COMMENTARY | There are many things a mother who has just had a child does not want to hear when being read her newborn’s test results, but for most who avoid marijuana use during pregnancy, THC in their baby’s urine is not on their list of concerns. However, a new study by the University of North Carolina has found that even moms who have never touched the drug in their lives may be reported to child protective services after their baby tests positive for pot thanks to infant soap — as if all the chemicals that could be present in baby soap wasn’t enough to scare parents.
The study was conducted after a North Carolina hospital saw a dramatic increase in the number of infants testing positive for marijuana. The suspicion was that the tests themselves may be contaminated. Samples of clean infant urine were mixed with substances regularly used in the genital regions of infants, and it turns out minute amounts of various types of baby soap would produce a false positive for THC. Five types of soap were tested from commercial brands including two types from Johnson & Johnson, two from Aveeno, and one from CVS.
While marijuana use during pregnancy and while breastfeeding is not illegal in itself unless consumption is illegal in your area, it does pose arguable health risks to your baby. Marijuana use during pregnancy may result in preterm labor, increase the risk of birth complications, birth defects, and still-birth as well as present risk of possible DNA mutation and fetal developmental delay. Use while breastfeeding can lead to decreased milk supply, weakened suckling in the baby, gross motor development delays, and DNA mutation. In both cases studies confirm that THC, or the main chemical in marijuana, does pass to your baby through breast milk or the placenta. A positive result in your baby’s urine at a hospital check isn’t enough for child abuse charges, but it will often spur investigation especially if coupled with other indicators such as poor prenatal care, a criminal record, or a history of drug use.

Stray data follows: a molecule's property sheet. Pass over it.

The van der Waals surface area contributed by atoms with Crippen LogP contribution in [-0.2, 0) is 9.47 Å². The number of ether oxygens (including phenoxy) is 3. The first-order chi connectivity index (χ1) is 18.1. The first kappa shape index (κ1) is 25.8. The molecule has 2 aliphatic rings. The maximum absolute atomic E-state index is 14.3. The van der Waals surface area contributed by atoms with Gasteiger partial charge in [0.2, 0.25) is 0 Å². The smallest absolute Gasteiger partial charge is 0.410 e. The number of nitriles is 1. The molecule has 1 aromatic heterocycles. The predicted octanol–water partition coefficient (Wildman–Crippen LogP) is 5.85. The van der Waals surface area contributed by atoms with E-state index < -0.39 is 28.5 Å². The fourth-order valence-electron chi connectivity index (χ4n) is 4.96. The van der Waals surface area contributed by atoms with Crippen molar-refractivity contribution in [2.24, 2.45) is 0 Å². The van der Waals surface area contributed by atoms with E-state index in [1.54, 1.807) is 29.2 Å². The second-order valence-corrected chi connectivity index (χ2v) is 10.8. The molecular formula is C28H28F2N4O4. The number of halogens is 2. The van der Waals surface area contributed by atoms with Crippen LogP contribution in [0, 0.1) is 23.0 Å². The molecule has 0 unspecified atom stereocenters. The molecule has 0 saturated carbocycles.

While as a mother I stick firmly in the advice that those who have done no wrong have nothing to fear in the case of child protective services investigations, they are still an unpleasant experience that no nervous first-time parent wants to deal with after false accusation. Luckily, the hospital in question has decided to double-check positive results from now on, but the information that something as innocent as washing your child can lead to a red flag on a drug test is a bit unsettling.